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Market Reforms and Consumerism in China and the Soviet Union

Verhoeven, Menno LU (2017) EKHR81 20161
Department of Economic History
Abstract
Capitalizing reforms would come to China in 1978, and to the U.S.S.R. in 1985. While the Chinese reforms have been uninterrupted to the modern day, similar reforms in the Soviet Union would lead to its collapse, and to the adoption of capitalism by the Russian Federation. These 'communist' economic reforms were political movements informed by ideology, but China’s more effective reforms resulted from a lesser emphasis on maintaining a communist ideology. China's methodical approach to reform carried the full strength of their central government – where the U.S.S.R.'s capitalism (under Perestroika), was a palliative accompanied by disastrous political liberalization that led to a ‘reflexive’ adoption of capitalism after the Soviet collapse.... (More)
Capitalizing reforms would come to China in 1978, and to the U.S.S.R. in 1985. While the Chinese reforms have been uninterrupted to the modern day, similar reforms in the Soviet Union would lead to its collapse, and to the adoption of capitalism by the Russian Federation. These 'communist' economic reforms were political movements informed by ideology, but China’s more effective reforms resulted from a lesser emphasis on maintaining a communist ideology. China's methodical approach to reform carried the full strength of their central government – where the U.S.S.R.'s capitalism (under Perestroika), was a palliative accompanied by disastrous political liberalization that led to a ‘reflexive’ adoption of capitalism after the Soviet collapse. Consumer spending data will show that China’s reform has been the more effective of these two, and China is far more likely than Russia to maintain its stability and productivity over time. (Less)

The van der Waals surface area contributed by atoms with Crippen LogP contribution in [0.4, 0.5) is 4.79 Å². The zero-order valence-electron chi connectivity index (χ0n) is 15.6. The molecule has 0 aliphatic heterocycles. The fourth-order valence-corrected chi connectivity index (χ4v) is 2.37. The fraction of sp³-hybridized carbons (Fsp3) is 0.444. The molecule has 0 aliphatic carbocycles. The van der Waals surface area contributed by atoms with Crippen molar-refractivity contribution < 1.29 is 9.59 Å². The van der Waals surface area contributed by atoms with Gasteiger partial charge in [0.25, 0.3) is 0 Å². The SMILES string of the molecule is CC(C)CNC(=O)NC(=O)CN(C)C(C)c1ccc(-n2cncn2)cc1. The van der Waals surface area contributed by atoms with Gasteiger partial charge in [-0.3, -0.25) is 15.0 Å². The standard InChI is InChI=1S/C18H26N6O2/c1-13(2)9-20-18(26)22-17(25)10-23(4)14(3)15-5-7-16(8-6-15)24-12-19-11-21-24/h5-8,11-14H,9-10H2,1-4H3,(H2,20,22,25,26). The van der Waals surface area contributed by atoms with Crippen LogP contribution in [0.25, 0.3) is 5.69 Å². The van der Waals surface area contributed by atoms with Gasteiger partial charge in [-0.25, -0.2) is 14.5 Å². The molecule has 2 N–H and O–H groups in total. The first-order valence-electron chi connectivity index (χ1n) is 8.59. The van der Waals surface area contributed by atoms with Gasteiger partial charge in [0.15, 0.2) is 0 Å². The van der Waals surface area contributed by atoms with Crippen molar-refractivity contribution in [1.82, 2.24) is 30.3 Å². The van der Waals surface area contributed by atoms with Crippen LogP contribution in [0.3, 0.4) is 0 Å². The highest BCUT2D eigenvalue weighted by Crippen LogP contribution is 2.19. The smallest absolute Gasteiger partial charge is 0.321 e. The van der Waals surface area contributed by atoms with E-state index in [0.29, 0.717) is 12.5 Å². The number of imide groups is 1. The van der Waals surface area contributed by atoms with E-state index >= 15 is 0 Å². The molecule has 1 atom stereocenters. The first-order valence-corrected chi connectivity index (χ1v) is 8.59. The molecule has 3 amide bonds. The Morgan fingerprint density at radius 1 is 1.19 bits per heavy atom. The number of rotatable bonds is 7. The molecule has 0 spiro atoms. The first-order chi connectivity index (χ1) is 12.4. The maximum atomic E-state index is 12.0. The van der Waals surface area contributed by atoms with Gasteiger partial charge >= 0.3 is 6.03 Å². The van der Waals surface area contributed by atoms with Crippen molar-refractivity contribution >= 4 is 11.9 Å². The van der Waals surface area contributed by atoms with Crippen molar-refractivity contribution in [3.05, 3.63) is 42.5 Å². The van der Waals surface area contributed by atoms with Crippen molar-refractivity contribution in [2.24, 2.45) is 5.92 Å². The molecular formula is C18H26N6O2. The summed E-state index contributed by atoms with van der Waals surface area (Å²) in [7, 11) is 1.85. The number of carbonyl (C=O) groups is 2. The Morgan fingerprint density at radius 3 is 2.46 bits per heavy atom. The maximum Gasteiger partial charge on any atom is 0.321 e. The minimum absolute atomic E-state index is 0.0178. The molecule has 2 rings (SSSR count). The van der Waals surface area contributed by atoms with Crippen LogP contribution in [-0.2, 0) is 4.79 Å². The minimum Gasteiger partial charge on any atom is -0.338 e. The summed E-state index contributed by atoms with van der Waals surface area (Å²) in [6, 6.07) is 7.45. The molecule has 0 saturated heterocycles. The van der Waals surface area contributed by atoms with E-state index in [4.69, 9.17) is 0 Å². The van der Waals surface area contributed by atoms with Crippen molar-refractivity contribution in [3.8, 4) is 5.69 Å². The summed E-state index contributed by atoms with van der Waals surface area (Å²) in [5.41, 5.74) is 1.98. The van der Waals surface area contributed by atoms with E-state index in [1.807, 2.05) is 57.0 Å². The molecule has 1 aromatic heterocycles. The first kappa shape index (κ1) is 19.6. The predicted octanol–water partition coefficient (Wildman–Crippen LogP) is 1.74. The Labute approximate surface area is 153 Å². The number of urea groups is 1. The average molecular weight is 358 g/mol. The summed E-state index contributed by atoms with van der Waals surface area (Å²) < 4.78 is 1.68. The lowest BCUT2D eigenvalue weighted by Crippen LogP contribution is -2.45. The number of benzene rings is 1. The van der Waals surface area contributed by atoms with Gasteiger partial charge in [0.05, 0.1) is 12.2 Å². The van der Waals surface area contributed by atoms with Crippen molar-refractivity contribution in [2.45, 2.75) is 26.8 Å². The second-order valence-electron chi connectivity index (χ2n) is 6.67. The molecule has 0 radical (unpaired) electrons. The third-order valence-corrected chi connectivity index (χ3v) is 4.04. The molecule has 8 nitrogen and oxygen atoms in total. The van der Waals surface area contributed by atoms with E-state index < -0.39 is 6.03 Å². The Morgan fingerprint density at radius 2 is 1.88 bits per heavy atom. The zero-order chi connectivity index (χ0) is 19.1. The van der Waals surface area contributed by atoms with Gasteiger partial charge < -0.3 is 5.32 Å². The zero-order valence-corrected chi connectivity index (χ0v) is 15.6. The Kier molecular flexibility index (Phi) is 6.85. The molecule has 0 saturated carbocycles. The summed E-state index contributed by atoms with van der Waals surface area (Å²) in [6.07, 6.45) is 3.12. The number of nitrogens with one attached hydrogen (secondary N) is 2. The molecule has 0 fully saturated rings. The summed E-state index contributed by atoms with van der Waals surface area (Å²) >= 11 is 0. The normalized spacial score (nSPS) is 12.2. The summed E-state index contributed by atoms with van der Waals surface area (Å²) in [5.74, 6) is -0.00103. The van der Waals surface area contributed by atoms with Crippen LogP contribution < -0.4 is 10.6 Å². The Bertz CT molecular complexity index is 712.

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author
Verhoeven, Menno LU
supervisor
organization
course
EKHR81 20161
year
type
H1 - Master's Degree (One Year)
subject
language
English
id
8925372
date added to LUP
2017-11-03 11:40:25
date last changed
2017-11-03 11:40:25
@misc{8925372,
  abstract     = {Capitalizing reforms would come to China in 1978, and to the U.S.S.R. in 1985. While the Chinese reforms have been uninterrupted to the modern day, similar reforms in the Soviet Union would lead to its collapse, and to the adoption of capitalism by the Russian Federation. These 'communist' economic reforms were political movements informed by ideology, but China’s more effective reforms resulted from a lesser emphasis on maintaining a communist ideology. China's methodical approach to reform carried the full strength of their central government – where the U.S.S.R.'s capitalism (under Perestroika), was a palliative accompanied by disastrous political liberalization that led to a ‘reflexive’ adoption of capitalism after the Soviet collapse. Consumer spending data will show that China’s reform has been the more effective of these two, and China is far more likely than Russia to maintain its stability and productivity over time.},
  author       = {Verhoeven, Menno},
  language     = {eng},
  note         = {Student Paper},
  title        = {Market Reforms and Consumerism in China and the Soviet Union},
  year         = {2017},
}